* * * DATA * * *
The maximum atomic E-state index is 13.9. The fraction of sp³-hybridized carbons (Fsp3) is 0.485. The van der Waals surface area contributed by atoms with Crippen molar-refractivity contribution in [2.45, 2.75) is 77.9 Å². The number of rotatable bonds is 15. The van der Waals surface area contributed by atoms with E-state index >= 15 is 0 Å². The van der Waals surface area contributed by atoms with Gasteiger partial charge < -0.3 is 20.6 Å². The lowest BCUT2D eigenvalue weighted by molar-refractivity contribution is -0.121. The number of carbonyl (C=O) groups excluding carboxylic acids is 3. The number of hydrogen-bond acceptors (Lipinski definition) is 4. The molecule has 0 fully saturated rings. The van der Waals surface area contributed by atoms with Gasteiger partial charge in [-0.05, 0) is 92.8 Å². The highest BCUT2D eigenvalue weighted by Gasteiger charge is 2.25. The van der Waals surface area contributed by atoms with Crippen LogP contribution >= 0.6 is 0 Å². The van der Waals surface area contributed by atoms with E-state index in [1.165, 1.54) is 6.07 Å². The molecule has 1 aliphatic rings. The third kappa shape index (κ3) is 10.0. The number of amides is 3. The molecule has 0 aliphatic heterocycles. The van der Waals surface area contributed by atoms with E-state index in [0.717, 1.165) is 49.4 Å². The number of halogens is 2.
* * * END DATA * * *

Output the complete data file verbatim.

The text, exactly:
The maximum atomic E-state index is 13.9. The fraction of sp³-hybridized carbons (Fsp3) is 0.485. The van der Waals surface area contributed by atoms with Crippen molar-refractivity contribution in [2.45, 2.75) is 77.9 Å². The number of rotatable bonds is 15. The van der Waals surface area contributed by atoms with E-state index >= 15 is 0 Å². The van der Waals surface area contributed by atoms with Gasteiger partial charge < -0.3 is 20.6 Å². The lowest BCUT2D eigenvalue weighted by molar-refractivity contribution is -0.121. The number of carbonyl (C=O) groups excluding carboxylic acids is 3. The number of hydrogen-bond acceptors (Lipinski definition) is 4. The molecule has 0 fully saturated rings. The van der Waals surface area contributed by atoms with Gasteiger partial charge in [-0.05, 0) is 92.8 Å². The highest BCUT2D eigenvalue weighted by Gasteiger charge is 2.25. The van der Waals surface area contributed by atoms with Crippen LogP contribution >= 0.6 is 0 Å². The van der Waals surface area contributed by atoms with E-state index in [1.165, 1.54) is 6.07 Å². The molecule has 1 aliphatic rings. The third kappa shape index (κ3) is 10.0. The number of amides is 3. The molecule has 0 aliphatic heterocycles. The van der Waals surface area contributed by atoms with E-state index in [0.717, 1.165) is 49.4 Å². The number of halogens is 2.